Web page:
Pokhara Natural History Museum
Dorothy Mierow built the Pokhara Natural History Museum in 1965 as part of her Peace Corps service project. It was originally developed to provide entertainment to people in the area. Although it has kept its original purpose, it has developed into an educational facility. The Pokhara Natural History Museum identifies the different animals, and rock types found throughout Nepal. It also has a small section on Himalayan culture.
In this blog post I review the Pokhara Natural History Museum and provide a brief history.
The Pokhara Natural History Museum was built on unused Prithvi Narayan Campus’ land. As part of the agreement for the construction of the building, the museum had to be freely available to all people. The original purpose of the building was to provide entertainment and be educational. The dolls and simple exhibits were for children while the advanced exhibits were there to educate people about areas of Nepal outside Pokhara.
When you enter the main entrance, you arrive in an educational area for kids. There are paintings on the walls and cement statues of animals on the ground. Next to each animal is a plaque identifying the animal and providing information about it.
My favorite animal was the squirrel.
In the room directly south of the main entrance is the Annapurna Conservation Area Project room. This room contains several displays including mounted animals, and geological collections. Among the mounted animals are the Himalayan Monal and a leopard. The geologic displays have fossils and types of metamorphic, sedimentary, and igneous rock found in Nepal.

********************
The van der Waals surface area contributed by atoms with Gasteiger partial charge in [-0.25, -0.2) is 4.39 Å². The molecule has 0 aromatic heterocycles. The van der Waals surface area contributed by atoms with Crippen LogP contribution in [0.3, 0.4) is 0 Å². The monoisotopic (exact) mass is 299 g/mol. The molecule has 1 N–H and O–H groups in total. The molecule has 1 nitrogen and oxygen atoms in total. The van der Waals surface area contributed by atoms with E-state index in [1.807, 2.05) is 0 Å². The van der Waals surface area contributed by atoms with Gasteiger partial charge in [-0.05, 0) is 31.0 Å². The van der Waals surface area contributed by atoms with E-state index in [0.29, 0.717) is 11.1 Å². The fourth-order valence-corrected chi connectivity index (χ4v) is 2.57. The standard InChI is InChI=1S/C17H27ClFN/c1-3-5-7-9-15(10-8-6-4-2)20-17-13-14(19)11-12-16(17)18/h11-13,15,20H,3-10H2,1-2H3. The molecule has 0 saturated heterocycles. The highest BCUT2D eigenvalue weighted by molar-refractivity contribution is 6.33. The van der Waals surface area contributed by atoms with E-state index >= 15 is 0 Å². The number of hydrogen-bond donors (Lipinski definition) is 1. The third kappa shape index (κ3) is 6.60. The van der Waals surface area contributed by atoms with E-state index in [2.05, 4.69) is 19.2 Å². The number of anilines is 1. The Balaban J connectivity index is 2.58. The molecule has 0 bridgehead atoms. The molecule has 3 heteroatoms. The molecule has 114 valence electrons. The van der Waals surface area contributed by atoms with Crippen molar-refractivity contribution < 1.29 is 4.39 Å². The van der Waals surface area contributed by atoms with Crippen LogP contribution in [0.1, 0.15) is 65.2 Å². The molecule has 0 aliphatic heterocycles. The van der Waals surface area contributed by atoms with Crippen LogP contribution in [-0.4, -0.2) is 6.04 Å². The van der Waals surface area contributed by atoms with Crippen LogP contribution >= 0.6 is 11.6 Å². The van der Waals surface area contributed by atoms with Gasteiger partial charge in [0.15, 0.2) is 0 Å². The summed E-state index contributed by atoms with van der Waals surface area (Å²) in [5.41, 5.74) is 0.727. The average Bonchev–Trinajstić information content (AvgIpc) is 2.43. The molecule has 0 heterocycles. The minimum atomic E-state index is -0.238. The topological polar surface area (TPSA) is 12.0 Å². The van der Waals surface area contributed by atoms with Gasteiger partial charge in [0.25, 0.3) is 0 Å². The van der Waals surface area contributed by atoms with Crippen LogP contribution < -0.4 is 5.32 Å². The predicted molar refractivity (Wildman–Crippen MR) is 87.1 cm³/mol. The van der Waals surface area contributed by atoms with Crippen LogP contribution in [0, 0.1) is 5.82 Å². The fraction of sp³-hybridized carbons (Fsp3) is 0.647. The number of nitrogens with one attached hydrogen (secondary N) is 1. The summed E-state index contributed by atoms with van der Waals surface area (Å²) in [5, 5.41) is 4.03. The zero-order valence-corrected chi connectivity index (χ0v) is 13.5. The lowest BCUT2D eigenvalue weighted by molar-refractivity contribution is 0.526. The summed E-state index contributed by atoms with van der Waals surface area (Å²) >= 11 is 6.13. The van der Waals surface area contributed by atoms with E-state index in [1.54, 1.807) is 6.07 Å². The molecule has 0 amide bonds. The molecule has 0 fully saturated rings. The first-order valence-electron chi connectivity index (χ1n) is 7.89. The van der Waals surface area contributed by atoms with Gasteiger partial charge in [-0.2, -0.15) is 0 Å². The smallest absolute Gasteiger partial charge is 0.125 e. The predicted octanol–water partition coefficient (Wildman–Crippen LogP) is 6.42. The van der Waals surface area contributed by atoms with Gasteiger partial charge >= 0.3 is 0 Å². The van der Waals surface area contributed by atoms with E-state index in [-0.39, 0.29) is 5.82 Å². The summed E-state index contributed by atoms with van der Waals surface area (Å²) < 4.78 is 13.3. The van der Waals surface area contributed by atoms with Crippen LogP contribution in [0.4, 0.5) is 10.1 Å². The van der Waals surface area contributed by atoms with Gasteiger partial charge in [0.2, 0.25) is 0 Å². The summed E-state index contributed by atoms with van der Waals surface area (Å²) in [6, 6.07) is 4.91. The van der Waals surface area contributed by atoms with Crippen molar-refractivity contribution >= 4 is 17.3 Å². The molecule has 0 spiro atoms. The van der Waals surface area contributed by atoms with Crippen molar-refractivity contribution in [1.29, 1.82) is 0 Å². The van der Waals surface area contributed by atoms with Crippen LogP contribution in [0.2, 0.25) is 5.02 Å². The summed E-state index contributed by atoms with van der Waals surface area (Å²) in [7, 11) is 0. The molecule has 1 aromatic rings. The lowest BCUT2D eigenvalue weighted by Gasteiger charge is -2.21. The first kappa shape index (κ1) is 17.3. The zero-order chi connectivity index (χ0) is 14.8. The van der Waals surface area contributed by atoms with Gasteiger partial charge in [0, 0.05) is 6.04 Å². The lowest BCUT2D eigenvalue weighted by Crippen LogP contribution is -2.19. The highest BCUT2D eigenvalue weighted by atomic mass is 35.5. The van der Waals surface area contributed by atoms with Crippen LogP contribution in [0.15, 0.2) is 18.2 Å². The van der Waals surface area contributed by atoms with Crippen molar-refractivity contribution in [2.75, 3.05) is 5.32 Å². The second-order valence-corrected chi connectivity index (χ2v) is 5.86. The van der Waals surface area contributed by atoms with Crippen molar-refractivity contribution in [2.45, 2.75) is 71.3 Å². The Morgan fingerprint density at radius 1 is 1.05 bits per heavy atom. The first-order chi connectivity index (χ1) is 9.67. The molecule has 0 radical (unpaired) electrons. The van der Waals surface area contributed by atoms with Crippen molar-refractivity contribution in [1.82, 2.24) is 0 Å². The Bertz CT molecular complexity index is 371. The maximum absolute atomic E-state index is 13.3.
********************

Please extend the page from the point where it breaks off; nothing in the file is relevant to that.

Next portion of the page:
East of the ACAP room is the cultural display. This room has toy dolls, pictures, masks, and other historic artifacts that represent the many different cultures in Nepal.
The southernmost room is the butterfly museum. This room has almost all of Nepal’s 660 species of butterflies and moths. The biodiversity of the butterflies on display is amazing. The collection is so impressive that the Pokhara Natural History Museum is also known as the Butterfly Museum.
Colin Smith collected and preserved most of the butterflies in this collection. The collection grew over the course of 30 years and is Nepal’s largest collection of butterflies, moths, and dragonflies. The displays are organized to show mimicry, camouflage, endangered and threatened butterfly’s. There are also comparisons of the same species of butterflies from different parts of Asia.
Sunday through Thursday: 10:00 am to 5:00 pm (4:00 pm in winter)
Friday: 10:00 am to 3:00 pm
Closed for lunch: 1:00 pm to 1:30 pm in winter, 1:30 to 2:00 pm in summer
Closed for public holidays